Fort Carson CYSS staffer eases transition for Families leaving Japan
FORT CARSON, Colo. -- Toshi Smith sits with Aiden Britting, 2, inside an inflatable play area at the Signature Flight Support center at the Denver International Airport. Smith, an employee with the Fort Carson Child, Youth and School Services helped take care of several children displaced by the disasters in Japan.

FORT CARSON, Colo. -- When Aiden Britting, 2, woke up from his nap at the Signature Flight Support center at the Denver International Airport, he didn't know where he was. One of hundreds of displaced military Family members coming back from Japan after the earthquake and tsunami, Aiden knew he only wanted one thing: his mom.

Toshi Smith, an employee with the Fort Carson Child, Youth and School Services and one of 60 members from the Mountain Post aiding in Operation Pacific Passage, heard Aiden's cries and escorted the toddler to his mother who was filling out paperwork. After standing in line with his mother for a few seconds, Aiden decided to stay with Smith.

"When children cry, I go up and talk to them and they stop," said Smith, who has worked with children for more than 30 years. "All the children I take care of as if they are my own."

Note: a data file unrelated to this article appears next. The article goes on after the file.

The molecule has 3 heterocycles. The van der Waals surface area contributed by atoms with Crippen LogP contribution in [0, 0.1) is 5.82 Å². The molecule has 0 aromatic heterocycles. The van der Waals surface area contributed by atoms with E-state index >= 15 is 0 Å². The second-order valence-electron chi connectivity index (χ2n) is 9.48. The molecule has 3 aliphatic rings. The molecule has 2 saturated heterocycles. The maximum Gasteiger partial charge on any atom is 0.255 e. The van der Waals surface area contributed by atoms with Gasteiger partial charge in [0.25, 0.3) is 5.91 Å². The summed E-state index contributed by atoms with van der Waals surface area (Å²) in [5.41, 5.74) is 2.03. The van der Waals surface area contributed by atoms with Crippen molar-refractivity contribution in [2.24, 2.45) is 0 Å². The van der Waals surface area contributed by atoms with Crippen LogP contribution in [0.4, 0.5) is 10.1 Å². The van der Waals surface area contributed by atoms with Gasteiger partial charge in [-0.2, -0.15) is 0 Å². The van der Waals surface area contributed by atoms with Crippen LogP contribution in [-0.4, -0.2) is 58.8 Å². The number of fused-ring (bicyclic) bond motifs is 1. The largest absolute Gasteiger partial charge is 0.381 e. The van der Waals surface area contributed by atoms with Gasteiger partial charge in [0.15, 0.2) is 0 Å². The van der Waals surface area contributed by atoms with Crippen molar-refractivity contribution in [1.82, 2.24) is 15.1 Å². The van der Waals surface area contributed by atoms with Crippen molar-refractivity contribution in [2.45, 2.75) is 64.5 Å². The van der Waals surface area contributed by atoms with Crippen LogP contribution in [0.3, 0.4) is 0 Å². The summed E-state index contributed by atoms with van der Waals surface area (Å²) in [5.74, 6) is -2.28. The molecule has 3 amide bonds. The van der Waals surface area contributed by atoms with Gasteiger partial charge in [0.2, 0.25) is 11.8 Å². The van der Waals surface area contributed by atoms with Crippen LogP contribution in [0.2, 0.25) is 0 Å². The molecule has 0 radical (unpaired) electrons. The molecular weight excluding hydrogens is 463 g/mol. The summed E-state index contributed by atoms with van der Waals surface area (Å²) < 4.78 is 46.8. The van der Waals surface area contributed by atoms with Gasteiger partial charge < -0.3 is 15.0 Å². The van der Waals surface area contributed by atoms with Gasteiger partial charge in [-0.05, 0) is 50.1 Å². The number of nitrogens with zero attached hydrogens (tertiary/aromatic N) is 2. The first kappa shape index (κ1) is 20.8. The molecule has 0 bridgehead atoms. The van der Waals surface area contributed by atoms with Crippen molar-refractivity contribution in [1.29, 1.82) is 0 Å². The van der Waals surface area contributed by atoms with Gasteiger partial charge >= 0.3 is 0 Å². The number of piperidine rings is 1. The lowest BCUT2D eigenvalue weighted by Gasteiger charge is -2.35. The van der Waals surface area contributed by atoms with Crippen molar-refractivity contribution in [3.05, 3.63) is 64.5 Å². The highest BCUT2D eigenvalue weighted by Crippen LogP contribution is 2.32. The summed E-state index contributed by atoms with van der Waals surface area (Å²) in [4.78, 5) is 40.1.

Aiden held Smith's hand as she took him to get juice and cookies at the USO tables. Then the two headed to the inflatable play area where Smith helped Aiden take off his tennis shoes. After she helped the toddler inside, Smith climbed in after him.

At 4 feet, 5 inches, Smith isn't much taller than the children jumping around her. She sat with Aiden, who smiled as the two were bounced by the other children.

"She's not even supposed to be in the 'bouncy thing,'" said Susan Silva, an administrator at CYSS. "She just had surgery on her knee."

Silva sighed as she watched Smith bounce. "She always puts the kids first," she said.
A native of Okinawa, Japan, Smith said that when she heard the news of the earthquake and tsunami, she was heartbroken.

"The first thing I said was, 'Oh no,'" Smith said. "I called my family, everybody I knew."
Smith said her immediate family survived the devastation but she still felt the loss and pain for her country.

"I am Japanese," Smith said. "(The victims) are family. I wish I could go over there and help them. But I can help here."

Smith joined more than 60 Soldiers and government employees from Fort Carson to help the hundreds of military Families whose homes were threatened by the ongoing events in Japan. For five days, staff and Soldiers from Fort Carson traveled to Denver to help where needed.

And Smith was there too, rocking infants to sleep and playing ball with the older children.

"I know over a thousand children," Smith said. "Children are God's present."

Page last updated Wed September 28th, 2011 at 10:39